(THE YOMIURI SHIMBUN/ASIA NEWS NETWORK) - What do you get when you cross a grocery store with a restaurant? The answer, of course, is a “grocerant” - and what is more, they are sprouting up all over the place.
Specifically, grocerants operate in supermarkets, selling freshly cooked meals using the foods and ingredients that line the store’s shelves.
The word grocerant first appeared in the United States. The fact that people are able to sample dishes at them - and then make the exact same dishes at home using the same ingredients - has seen them grow in popularity.
At a grocerant in the Seijo Ishii Trie Keio Chofu supermarket in Tokyo, housewives and company employees in suits go one after another at lunch time.
The menu includes kuroge wagyu premium beef steak, pasta, curry and hamburgers. Ninety per cent of the ingredients in these dishes are sold at the supermarket and the menu is updated according to the season.
The grocerant purchases its ingredients and other foods together with the supermarket, and delicatessen staff in the supermarket are also tasked with some preparation for the grocerant’s meals. These measures reduce costs, allowing the grocerant to offer meals more cheaply than some conventional restaurants do. For example, a curry with mussels and 10 shrimp costs 990 yen (S$12), plus tax.
Leaflets with the recipes are provided to customers, who can then shop for the items at the supermarket. A man in his late 60s, who often uses the grocerant, said: “I feel like these meals are also food samples for a fee.”
The grocerant, introduced in September last year, is supermarket operator Seijo Ishii Co’s first. “We expect customers to eat at the grocerant, discover the excellent quality of the ingredients on our shelves and then buy them,” said Mr Takashi Igarashi, head of the company’s corporate communications office.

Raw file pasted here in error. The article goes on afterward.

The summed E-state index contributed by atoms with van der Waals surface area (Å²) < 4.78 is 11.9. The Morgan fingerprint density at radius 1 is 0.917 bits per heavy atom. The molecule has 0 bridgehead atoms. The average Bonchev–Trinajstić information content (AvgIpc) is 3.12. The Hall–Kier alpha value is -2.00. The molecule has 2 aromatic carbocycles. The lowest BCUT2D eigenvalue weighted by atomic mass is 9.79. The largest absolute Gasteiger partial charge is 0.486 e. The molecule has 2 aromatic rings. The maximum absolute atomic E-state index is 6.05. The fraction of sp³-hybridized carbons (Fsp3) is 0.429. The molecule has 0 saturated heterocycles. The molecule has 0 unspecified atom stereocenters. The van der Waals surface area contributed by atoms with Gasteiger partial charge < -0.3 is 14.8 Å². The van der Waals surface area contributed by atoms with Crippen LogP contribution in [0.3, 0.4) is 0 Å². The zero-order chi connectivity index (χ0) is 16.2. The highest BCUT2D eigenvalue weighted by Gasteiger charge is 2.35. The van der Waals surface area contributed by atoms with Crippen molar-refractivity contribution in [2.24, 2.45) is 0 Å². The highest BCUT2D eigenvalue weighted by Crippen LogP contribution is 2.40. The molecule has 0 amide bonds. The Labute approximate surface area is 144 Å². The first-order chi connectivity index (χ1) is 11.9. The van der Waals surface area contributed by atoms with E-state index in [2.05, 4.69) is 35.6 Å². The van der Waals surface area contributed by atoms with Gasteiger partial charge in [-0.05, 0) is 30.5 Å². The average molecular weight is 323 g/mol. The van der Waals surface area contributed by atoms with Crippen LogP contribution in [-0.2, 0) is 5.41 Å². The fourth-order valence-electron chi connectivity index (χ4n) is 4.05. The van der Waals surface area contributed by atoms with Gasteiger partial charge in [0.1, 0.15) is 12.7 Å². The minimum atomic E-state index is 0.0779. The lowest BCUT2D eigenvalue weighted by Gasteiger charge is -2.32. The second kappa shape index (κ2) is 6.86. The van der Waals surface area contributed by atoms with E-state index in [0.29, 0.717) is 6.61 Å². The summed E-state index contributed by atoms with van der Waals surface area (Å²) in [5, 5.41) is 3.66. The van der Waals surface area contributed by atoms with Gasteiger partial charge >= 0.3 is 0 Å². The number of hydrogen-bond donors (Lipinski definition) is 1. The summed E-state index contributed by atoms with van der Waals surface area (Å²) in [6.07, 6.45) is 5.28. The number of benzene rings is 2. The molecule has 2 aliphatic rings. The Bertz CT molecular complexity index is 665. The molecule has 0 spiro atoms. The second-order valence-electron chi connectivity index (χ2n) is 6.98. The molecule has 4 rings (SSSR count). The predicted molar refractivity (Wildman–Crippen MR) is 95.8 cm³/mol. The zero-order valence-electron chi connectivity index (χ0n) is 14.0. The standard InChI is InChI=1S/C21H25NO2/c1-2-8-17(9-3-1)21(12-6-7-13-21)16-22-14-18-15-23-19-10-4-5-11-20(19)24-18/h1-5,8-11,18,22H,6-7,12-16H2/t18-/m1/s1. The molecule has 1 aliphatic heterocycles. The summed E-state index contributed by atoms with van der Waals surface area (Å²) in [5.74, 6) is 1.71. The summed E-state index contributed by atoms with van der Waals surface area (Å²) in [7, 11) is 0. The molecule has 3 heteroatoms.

The bread used for the grocerant’s hamburgers has become a hot seller at the supermarket. The company is considering more grocerants in other stores.
In Osaka, a grocerant and eat-in space opened on April 1 in the Lucua Osaka commercial complex at JR Osaka Station in Kita Ward.
Called Lucua Food Hall, it boasts about 2,800 sq m of floor space and sells various products - from fresh meats, fish and vegetables to prepared meals such as hors d’oeuvres and karaage deep-fried chicken. Wine, prosciutto and cakes are also available.
With a barbecue corner available in the meat section, customers can make their own course meals, choosing from meats, fillets of fish, cut vegetables, desserts and more.
An eat-in space with about 100 seats occupies the centre of the floor, where customers can eat the prepared meals and drinks they have bought.
The hall’s sales have exceeded expectations by more than 10 per cent and people from all walks of life can be seen there. They include not just families, students and company employees, but also “many elderly male customers, who are driving sales”, said the facility’s operator.
Demand for nakashoku - which can be described as buying prepared meals and other products intended for time-strapped people to eat them at home - is growing in line with the increasing number of single-person households. With this in mind, supermarkets began making efforts to install eat-in spaces. However, convenience stores also got in on the act and took customers away from the supermarkets.
Under these circumstances, some supermarkets have introduced grocerants as a means of differentiating themselves.
Aeon Co has installed grocerants in its Aeonstyle Umie store in Kobe and Aeonstyle Shinurayasu Mona store in Chiba Prefecture.
Steak, pasta, salad, kaisendon seafood rice bowls and other dishes are offered at the Kobe store. “More and more customers are calling on us to enhance our services by offering just-cooked meals,” said an official of the company.
The company will open another grocerant in a store in Hiroshima later this month.
Food consultant Eri Ikeda said there will be more elderly people living alone in the future.
“Cooking can be troublesome for some of them, while others opt to eat out because it’s more economical,” she added. “Installing grocerants in supermarkets nearby could support the lives of these elderly people.”